My mind contacts and my ears shrivel up when I hear a bigot speaking about their intolerance. Somehow I’ve become a bigot to bigots.

Félix Julien Jean Bigot de Préameneu who, despite his name, was probably not a bigot due to his involvement in developing the Napoleonic Code, which forbade privileges based on birth, allowed freedom of religion, and specified that government jobs go to the most qualified.

If only the bigoted were all bigots for rights, freedoms and justice. But, I have found, sadly, they are not. And so…

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Is there an expiration date on apologies?

Physical bullying at school, as depicted in th...

Physical bullying at school, as depicted in the film Rebecca of Sunnybrook Farm. (Photo credit: Wikipedia)

Recently I was faced with the reality that my actions in high school hurt someone. More accurately, that my inaction hurt.

I was alerted to a blog post written by someone I attended school with who was bullied mercilessly.  It was written with such honesty and pain that it brought me to my knees.  While I don’t remember seeing any of the bullying happening to him personally, I saw and heard plenty in those days that I turned away from, pretending that nothing was happening.  After reading his post, I expressed my apologies and regret at not being a better person so many years ago.

Yesterday I read an article about a brave young women who posted a poem about her experience being bullied on a class reunion website. Her classmates were moved by her words and have since rallied with apologies and a fundraiser to get her back to the reunion.

It makes me wonder, do apologies go stale after so much time has passed? I was not the victim of bullying in my youth. Cruelly teased at times, yes, but not bullied.  If I had been, what would those apologies mean to me today?  Would it give me any solace knowing that my tormentors had grown up to be decent people that regret the actions of their youth?  Would it make my younger me feel any better about what happened?

I know in 12-step programs one of the steps is to make amends with the people that we have hurt.  Making amends is referred to as restoring justice and it does not always mean  apologizing directly to the people we have hurt. Often it is making changes in our life and in our behaviors to make it better, safer, for the people around us.   Amends seems a far greater gesture than an apology.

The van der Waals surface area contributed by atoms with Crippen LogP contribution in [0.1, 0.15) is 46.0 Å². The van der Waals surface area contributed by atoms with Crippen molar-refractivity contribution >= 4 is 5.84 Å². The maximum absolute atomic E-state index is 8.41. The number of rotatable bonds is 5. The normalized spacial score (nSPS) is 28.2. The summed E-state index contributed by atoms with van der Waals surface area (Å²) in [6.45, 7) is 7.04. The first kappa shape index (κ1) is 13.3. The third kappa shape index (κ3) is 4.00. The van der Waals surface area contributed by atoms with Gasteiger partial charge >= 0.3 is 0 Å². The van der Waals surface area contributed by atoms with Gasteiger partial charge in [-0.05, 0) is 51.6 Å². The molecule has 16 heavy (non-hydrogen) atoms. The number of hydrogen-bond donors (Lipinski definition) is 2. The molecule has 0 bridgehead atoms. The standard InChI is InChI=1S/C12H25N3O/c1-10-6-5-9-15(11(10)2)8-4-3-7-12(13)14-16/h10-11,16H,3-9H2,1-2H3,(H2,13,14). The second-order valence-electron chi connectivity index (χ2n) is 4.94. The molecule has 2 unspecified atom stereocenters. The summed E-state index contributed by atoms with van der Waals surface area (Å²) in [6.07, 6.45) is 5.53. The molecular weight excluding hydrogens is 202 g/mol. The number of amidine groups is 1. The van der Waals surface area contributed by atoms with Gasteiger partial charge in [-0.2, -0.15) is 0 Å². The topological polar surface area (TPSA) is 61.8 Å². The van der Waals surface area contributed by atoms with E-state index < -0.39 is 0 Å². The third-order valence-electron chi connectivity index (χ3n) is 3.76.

Most of us will not have the opportunity to apologize to the people we hurt directly.  In the case of bullying, either by torment or apathy, we are called to recognize our part in the cruelty that some people dismiss as a “”rite of passage.”  We have a chance and an opportunity to make amends to the children of our past by teaching OUR children that taunts, jeers, exclusion and violence are NEVER acceptable towards another human being. We can be an example of how to stand up for others that are being treated unjustly, and not walk away from another person in pain.

While I was offered an opportunity to apologize to someone directly, and would do it again, I think it’s much more important that I make amends for my part in history.  I am teaching my children that everyone has a purpose, a value, and a gift to share. I do not permit mean comments about other children, whether it is about their clothes, hair, or any other attribute that may seem different.  I do not force friendships, but I expect tolerance.  I work every day at modeling acceptance, and it’s not always easy, but I know that my little charges are watching, listening, and taking their cues from me.